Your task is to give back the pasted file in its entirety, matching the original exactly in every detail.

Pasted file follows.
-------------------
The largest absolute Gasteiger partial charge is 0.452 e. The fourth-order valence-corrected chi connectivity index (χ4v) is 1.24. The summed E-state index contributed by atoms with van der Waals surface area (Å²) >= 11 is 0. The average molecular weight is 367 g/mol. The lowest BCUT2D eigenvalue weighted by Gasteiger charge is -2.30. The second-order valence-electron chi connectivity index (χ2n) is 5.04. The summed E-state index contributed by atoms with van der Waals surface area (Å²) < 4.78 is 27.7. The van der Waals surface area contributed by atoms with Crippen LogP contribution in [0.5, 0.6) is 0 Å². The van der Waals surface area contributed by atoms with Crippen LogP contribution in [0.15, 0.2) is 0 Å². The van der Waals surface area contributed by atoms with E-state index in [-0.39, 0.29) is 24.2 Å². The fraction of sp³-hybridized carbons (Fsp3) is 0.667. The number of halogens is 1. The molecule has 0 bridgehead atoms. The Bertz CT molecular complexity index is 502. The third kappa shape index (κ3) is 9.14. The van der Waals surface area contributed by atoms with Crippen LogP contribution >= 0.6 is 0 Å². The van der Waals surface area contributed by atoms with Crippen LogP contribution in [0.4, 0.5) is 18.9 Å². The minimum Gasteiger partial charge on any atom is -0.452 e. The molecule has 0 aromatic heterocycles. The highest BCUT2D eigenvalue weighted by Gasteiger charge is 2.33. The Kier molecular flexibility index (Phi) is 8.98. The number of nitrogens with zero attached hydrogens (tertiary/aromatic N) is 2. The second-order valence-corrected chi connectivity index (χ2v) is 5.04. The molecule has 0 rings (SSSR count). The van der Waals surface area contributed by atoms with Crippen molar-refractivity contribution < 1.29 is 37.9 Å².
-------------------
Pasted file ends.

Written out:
The largest absolute Gasteiger partial charge is 0.452 e. The fourth-order valence-corrected chi connectivity index (χ4v) is 1.24. The summed E-state index contributed by atoms with van der Waals surface area (Å²) >= 11 is 0. The average molecular weight is 367 g/mol. The lowest BCUT2D eigenvalue weighted by Gasteiger charge is -2.30. The second-order valence-electron chi connectivity index (χ2n) is 5.04. The summed E-state index contributed by atoms with van der Waals surface area (Å²) < 4.78 is 27.7. The van der Waals surface area contributed by atoms with Crippen LogP contribution in [0.5, 0.6) is 0 Å². The van der Waals surface area contributed by atoms with Crippen LogP contribution in [0.15, 0.2) is 0 Å². The van der Waals surface area contributed by atoms with E-state index in [-0.39, 0.29) is 24.2 Å². The fraction of sp³-hybridized carbons (Fsp3) is 0.667. The number of halogens is 1. The molecule has 0 bridgehead atoms. The Bertz CT molecular complexity index is 502. The third kappa shape index (κ3) is 9.14. The van der Waals surface area contributed by atoms with Crippen LogP contribution >= 0.6 is 0 Å². The van der Waals surface area contributed by atoms with Crippen LogP contribution in [0.4, 0.5) is 18.9 Å². The minimum Gasteiger partial charge on any atom is -0.452 e. The molecule has 0 aromatic heterocycles. The highest BCUT2D eigenvalue weighted by Gasteiger charge is 2.33. The Kier molecular flexibility index (Phi) is 8.98. The number of nitrogens with zero attached hydrogens (tertiary/aromatic N) is 2. The second-order valence-corrected chi connectivity index (χ2v) is 5.04. The molecule has 0 rings (SSSR count). The van der Waals surface area contributed by atoms with Crippen molar-refractivity contribution < 1.29 is 37.9 Å².